Footnotes: 5 Articles on Writing Those First Pages

“There’s nothing to writing. 
All you do is sit down at
a typewriter and open a vein.” 
~ Walter Wellesley “Red” Smith

Footnotes is a recurring series on the GLA blog where I pick a subject and provides several interesting articles on said topic. You never get a second chance to make a first impression that goes for the first page of your manuscript too. Today I’m serving up five articles to help you make that first page count!


1. Agents tell all.
Here on Chuck’s GLA blog, freelancer Livia Blackburne discusses the 7 reasons why agents stop reading your first pages.

2. Kids must sound like kids. Writer Anne Spollen asks teens why they stop reading. The number one response: “It doesn’t sound like anyone they know.”

3. Great examples of openings. Can you guess the book that claims these openings? On the Blue Rose Girl Blog, writer Libby Koponen includes seven openings that have at least one thing in common, they each thrust the reader into the story. Check out part one and two of this post.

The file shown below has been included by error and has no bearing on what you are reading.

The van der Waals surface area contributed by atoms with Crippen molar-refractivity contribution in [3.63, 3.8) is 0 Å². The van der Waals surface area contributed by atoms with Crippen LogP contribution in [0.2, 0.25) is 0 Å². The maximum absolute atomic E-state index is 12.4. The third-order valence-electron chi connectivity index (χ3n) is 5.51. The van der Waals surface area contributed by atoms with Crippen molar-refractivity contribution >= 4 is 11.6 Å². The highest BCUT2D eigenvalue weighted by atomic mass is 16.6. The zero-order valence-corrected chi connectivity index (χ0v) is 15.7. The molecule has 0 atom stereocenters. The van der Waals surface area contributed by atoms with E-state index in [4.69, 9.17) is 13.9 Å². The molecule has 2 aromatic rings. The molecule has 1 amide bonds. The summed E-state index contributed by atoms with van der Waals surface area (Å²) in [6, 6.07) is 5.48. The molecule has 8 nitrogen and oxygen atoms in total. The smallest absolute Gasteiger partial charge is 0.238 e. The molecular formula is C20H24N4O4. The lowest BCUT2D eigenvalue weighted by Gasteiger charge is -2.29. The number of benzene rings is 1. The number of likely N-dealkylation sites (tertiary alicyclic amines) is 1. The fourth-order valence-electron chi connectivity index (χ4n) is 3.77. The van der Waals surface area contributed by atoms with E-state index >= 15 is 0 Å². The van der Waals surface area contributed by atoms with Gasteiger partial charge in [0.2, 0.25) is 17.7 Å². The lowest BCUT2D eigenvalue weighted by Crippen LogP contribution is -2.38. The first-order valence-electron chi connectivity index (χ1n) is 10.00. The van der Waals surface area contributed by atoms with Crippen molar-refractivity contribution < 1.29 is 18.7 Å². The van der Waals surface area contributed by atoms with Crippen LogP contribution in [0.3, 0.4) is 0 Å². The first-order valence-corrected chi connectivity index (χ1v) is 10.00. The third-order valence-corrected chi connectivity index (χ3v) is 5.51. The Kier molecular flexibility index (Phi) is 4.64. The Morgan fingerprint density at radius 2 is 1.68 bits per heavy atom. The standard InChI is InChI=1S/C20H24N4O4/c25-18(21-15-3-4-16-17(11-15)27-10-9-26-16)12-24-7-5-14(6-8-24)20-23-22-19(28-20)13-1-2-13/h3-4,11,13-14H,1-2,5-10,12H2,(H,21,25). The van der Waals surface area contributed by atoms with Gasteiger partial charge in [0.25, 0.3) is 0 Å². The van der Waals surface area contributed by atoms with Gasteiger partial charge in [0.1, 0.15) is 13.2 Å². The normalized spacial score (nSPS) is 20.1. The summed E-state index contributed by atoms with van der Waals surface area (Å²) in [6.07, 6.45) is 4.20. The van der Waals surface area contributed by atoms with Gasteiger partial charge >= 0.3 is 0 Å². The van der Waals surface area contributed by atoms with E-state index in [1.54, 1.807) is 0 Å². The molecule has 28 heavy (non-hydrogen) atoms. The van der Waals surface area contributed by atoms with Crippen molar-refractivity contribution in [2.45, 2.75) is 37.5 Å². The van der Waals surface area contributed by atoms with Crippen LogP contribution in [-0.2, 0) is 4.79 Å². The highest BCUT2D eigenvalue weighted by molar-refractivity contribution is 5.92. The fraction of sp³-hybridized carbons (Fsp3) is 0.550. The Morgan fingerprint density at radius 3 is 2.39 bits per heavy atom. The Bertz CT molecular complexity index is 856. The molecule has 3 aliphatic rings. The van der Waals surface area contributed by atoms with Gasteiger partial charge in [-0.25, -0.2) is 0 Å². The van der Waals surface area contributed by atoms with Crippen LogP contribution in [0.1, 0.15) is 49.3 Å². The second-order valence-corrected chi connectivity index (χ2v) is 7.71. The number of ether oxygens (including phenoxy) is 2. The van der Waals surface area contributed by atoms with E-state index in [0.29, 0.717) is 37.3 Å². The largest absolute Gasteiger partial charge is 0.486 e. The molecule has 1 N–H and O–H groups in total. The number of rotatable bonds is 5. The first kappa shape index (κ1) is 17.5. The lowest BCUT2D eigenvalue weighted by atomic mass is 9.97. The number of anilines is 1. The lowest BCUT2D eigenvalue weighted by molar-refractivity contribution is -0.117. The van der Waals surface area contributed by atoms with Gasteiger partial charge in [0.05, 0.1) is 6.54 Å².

4. Secrets from editors at an SCBWI event. Writer Tara Lazar recounts common problems children’s book editors find when they critique first pages.

5. General opening tips. WD editor Jane Friedman discusses the big mistake you want to avoid in your story opening.

This guest series by writer
Nancy Parish, who runs her
blog, The Sound and Furry.


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